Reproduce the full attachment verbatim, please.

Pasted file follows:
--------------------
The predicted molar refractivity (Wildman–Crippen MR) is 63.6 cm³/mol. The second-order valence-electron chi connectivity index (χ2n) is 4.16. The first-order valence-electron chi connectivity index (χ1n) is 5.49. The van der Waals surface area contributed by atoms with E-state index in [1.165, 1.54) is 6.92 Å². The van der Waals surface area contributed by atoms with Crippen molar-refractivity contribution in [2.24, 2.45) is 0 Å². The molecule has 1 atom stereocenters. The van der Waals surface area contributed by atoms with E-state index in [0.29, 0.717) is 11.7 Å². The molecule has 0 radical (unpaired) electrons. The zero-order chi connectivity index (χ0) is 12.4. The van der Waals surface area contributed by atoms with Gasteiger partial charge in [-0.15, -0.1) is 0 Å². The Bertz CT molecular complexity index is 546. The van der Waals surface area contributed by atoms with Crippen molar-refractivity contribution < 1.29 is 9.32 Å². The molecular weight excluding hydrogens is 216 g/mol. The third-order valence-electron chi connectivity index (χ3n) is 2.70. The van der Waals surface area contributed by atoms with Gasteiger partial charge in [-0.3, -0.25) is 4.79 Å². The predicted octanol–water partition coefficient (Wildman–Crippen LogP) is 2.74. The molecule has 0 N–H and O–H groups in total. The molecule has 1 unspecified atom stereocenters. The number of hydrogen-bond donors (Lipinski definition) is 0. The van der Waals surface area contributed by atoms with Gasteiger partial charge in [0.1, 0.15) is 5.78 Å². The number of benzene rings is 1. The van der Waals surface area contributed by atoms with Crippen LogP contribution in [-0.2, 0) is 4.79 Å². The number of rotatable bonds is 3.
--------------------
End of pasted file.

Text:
The predicted molar refractivity (Wildman–Crippen MR) is 63.6 cm³/mol. The second-order valence-electron chi connectivity index (χ2n) is 4.16. The first-order valence-electron chi connectivity index (χ1n) is 5.49. The van der Waals surface area contributed by atoms with E-state index in [1.165, 1.54) is 6.92 Å². The van der Waals surface area contributed by atoms with Crippen molar-refractivity contribution in [2.24, 2.45) is 0 Å². The molecule has 1 atom stereocenters. The van der Waals surface area contributed by atoms with E-state index in [0.29, 0.717) is 11.7 Å². The molecule has 0 radical (unpaired) electrons. The zero-order chi connectivity index (χ0) is 12.4. The van der Waals surface area contributed by atoms with Gasteiger partial charge in [-0.15, -0.1) is 0 Å². The Bertz CT molecular complexity index is 546. The van der Waals surface area contributed by atoms with Crippen molar-refractivity contribution < 1.29 is 9.32 Å². The molecular weight excluding hydrogens is 216 g/mol. The third-order valence-electron chi connectivity index (χ3n) is 2.70. The van der Waals surface area contributed by atoms with Gasteiger partial charge in [-0.3, -0.25) is 4.79 Å². The predicted octanol–water partition coefficient (Wildman–Crippen LogP) is 2.74. The molecule has 0 N–H and O–H groups in total. The molecule has 1 unspecified atom stereocenters. The number of hydrogen-bond donors (Lipinski definition) is 0. The van der Waals surface area contributed by atoms with Gasteiger partial charge in [0.1, 0.15) is 5.78 Å². The number of benzene rings is 1. The van der Waals surface area contributed by atoms with Crippen LogP contribution in [-0.2, 0) is 4.79 Å². The number of rotatable bonds is 3.